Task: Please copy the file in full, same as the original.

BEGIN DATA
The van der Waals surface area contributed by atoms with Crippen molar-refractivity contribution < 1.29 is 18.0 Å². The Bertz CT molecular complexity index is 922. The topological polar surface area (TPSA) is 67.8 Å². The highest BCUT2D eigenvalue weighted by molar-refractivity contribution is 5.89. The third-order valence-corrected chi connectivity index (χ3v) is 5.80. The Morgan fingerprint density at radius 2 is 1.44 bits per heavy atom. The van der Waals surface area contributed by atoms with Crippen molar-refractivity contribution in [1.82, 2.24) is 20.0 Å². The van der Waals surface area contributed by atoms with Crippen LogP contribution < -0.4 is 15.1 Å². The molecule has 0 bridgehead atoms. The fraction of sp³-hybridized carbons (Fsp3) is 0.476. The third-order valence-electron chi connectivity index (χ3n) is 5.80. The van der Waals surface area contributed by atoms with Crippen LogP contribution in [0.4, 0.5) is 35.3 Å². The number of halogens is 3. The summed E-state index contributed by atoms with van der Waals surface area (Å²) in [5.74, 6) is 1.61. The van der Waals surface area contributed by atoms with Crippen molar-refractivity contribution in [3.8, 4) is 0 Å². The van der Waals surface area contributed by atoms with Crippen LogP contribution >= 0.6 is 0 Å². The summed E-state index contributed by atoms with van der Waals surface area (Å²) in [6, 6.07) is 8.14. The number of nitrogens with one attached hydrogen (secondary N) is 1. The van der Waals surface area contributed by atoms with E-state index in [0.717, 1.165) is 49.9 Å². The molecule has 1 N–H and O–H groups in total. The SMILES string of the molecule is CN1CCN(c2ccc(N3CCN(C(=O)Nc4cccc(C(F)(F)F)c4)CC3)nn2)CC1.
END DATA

The van der Waals surface area contributed by atoms with Crippen molar-refractivity contribution < 1.29 is 18.0 Å². The Bertz CT molecular complexity index is 922. The topological polar surface area (TPSA) is 67.8 Å². The highest BCUT2D eigenvalue weighted by molar-refractivity contribution is 5.89. The third-order valence-corrected chi connectivity index (χ3v) is 5.80. The Morgan fingerprint density at radius 2 is 1.44 bits per heavy atom. The van der Waals surface area contributed by atoms with Crippen molar-refractivity contribution in [1.82, 2.24) is 20.0 Å². The van der Waals surface area contributed by atoms with Crippen LogP contribution < -0.4 is 15.1 Å². The molecule has 0 bridgehead atoms. The fraction of sp³-hybridized carbons (Fsp3) is 0.476. The third-order valence-electron chi connectivity index (χ3n) is 5.80. The van der Waals surface area contributed by atoms with Crippen LogP contribution in [0.4, 0.5) is 35.3 Å². The number of halogens is 3. The summed E-state index contributed by atoms with van der Waals surface area (Å²) in [5.74, 6) is 1.61. The van der Waals surface area contributed by atoms with Crippen molar-refractivity contribution in [3.8, 4) is 0 Å². The van der Waals surface area contributed by atoms with Crippen LogP contribution >= 0.6 is 0 Å². The summed E-state index contributed by atoms with van der Waals surface area (Å²) in [6, 6.07) is 8.14. The number of nitrogens with one attached hydrogen (secondary N) is 1. The van der Waals surface area contributed by atoms with E-state index in [0.717, 1.165) is 49.9 Å². The molecule has 1 N–H and O–H groups in total. The SMILES string of the molecule is CN1CCN(c2ccc(N3CCN(C(=O)Nc4cccc(C(F)(F)F)c4)CC3)nn2)CC1.